A. Superiority
B. Anticipation
C. Dislike
D. Anger

5. What message is conveyed when someone touches their eyeglasses to their lips?

A. Interest
B. Stalling
C. Disbelief
D. Impatience

6.When a person looks over their eyeglasses, what message are they sending?

A. Contempt
B. Distrust
C. Scrutiny
D. Suspicion

7. What is the impact of nonverbal communication in a face-to-face conversation?

A. 20%
B. 40%
C. 70%
D. 85%

8. Which of the following gestures is/are associated with lying?

A. Talking through fingers
B. Eye rub
C. Ear rub
D. Nose wrinkle
E. Lack of direct eye contact
F. All of the above

Quiz Answer Key

  1. (C) The palm to chest gesture indicates sincerity.

  2. (D) The thumb under the chin gesture indicates critical judgment and a negative attitude. A good way to get your prospect to drop this gesture is to hand them something.

  3. (A) The chin rub gesture indicates decision. When you see this gesture, avoid the temptation to interrupt. If the gestures that follow chin stoking are positive, ask for the order.

  4. (C) When someone rubs his or her nose it's an indication that they don't like the subject. When you see this gesture you would be wise to probe with open-ended questions to draw out your customer's concern.

  5. (B) When someone touches his or her eyeglasses to their lips it signals that they're stalling or delaying a decision. If they put their glasses back on, it's a buy signal. If they put them away, you have more work to do.

  6. (C) When a person looks over his or her eyeglasses it indicates judgment and scrutiny.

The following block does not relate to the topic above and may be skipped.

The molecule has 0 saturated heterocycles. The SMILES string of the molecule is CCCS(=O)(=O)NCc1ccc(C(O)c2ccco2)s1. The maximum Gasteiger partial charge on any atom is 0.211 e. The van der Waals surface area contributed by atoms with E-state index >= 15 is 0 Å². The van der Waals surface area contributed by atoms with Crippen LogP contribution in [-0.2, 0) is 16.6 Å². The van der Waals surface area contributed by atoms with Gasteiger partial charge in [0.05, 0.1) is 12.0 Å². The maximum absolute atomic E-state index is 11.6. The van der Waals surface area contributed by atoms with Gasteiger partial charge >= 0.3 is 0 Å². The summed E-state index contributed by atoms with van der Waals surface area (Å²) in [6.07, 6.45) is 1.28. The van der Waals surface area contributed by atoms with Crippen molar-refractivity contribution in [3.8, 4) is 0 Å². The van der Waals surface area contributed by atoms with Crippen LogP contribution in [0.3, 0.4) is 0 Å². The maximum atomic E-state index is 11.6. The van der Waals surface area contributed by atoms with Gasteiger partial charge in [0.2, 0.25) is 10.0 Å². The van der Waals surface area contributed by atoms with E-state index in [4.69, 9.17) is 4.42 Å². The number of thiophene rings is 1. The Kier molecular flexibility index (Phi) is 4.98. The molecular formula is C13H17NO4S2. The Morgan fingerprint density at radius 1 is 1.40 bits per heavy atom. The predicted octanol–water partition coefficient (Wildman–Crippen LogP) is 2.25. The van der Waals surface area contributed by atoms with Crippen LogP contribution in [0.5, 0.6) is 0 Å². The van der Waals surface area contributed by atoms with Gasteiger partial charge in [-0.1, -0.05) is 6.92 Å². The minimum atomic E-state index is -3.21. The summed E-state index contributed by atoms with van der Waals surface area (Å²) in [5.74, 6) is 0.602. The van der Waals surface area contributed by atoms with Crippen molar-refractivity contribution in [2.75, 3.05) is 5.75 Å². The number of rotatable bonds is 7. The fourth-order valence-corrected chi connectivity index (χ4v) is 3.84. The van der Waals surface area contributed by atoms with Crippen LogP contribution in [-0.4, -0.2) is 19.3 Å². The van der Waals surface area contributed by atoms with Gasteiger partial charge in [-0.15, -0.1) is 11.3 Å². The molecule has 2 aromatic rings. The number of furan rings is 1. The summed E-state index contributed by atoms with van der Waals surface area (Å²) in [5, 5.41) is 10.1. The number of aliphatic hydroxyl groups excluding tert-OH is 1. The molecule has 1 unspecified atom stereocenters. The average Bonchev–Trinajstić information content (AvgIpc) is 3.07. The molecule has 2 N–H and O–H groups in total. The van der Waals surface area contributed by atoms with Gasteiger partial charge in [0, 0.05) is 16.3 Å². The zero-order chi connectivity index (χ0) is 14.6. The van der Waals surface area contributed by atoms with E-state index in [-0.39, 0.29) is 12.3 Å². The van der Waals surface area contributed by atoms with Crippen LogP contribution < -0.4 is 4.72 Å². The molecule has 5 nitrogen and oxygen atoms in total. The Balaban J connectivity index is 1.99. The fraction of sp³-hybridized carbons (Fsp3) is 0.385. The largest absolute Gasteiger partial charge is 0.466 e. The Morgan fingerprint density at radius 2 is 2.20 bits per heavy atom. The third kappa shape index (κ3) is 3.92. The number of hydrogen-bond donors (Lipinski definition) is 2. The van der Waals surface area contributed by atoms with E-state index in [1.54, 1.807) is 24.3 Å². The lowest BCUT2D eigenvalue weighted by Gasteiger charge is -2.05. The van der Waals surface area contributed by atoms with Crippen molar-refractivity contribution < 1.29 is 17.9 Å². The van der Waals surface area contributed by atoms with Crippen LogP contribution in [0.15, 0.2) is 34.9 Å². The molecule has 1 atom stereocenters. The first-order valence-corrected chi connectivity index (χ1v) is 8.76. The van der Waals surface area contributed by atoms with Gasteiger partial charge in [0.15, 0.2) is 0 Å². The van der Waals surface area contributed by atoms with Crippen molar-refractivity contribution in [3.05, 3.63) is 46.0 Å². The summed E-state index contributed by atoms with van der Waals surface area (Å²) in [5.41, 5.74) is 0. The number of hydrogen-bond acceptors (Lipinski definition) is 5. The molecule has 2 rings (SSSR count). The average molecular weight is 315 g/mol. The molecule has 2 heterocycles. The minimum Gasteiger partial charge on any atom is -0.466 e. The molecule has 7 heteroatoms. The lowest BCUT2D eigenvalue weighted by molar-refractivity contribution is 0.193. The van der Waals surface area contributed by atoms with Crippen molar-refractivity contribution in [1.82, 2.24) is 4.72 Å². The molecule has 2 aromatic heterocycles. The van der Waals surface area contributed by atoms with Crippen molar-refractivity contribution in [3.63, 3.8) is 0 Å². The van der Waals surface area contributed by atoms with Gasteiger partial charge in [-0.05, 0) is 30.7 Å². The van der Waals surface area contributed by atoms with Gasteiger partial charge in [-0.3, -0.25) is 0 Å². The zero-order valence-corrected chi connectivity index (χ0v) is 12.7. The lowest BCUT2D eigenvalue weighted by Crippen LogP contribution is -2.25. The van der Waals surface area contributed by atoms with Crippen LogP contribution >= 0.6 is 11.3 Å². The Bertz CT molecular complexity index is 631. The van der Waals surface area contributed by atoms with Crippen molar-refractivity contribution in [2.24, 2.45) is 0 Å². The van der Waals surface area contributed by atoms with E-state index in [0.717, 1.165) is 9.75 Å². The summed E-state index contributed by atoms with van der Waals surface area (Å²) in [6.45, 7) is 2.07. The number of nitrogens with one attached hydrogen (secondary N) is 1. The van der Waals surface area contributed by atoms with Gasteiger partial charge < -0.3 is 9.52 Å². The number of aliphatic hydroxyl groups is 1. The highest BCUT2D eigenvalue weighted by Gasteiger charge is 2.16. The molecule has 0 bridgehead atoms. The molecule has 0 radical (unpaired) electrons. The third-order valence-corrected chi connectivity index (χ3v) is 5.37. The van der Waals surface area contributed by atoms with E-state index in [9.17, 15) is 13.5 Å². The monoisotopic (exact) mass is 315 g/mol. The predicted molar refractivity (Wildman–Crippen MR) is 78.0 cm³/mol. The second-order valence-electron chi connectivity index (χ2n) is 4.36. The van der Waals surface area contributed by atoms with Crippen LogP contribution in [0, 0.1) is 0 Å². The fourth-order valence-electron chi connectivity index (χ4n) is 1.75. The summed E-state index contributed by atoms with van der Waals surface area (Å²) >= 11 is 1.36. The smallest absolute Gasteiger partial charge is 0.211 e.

7. (C) Research indicates over 70 percent of our communication is achieved nonverbally. In addition, studies show that nonverbal communication has a much greater reliability than the spoken word. Therefore, you would be wise to rely on body language as a more accurate reflection of a person's true feelings.

  8. (F) All of the above. The statue of the Three Wise Monkeys accurately depicts the three primary hand-to-face gestures associated with deceit. See no evil, hear no evil and speak no evil.

While you may not be called upon to participate in a presidential debate or manage a baseball team, as a field leader, you need to be able to train your sales team to recognize their prospect's “buy signals.” By teaching your agents key body language gestures they will be able to reduce conflict, build rapport with their customers and dramatically increase their sales effectiveness!


John Boe is recognized as one of the nation's top sales trainers and motivational speakers. He helps companies recruit, train and motivate salespeople to achieve peak performance. John is a leading authority on body language and temperament styles. To view his online Video Demo or to have John speak at your next event, visit http://www.johnboe.com or call (877) 725-3750.

Many more articles in Communications in The CEO Refresher Archives

   


Copyright 2005 by John Boe. All rights reserved.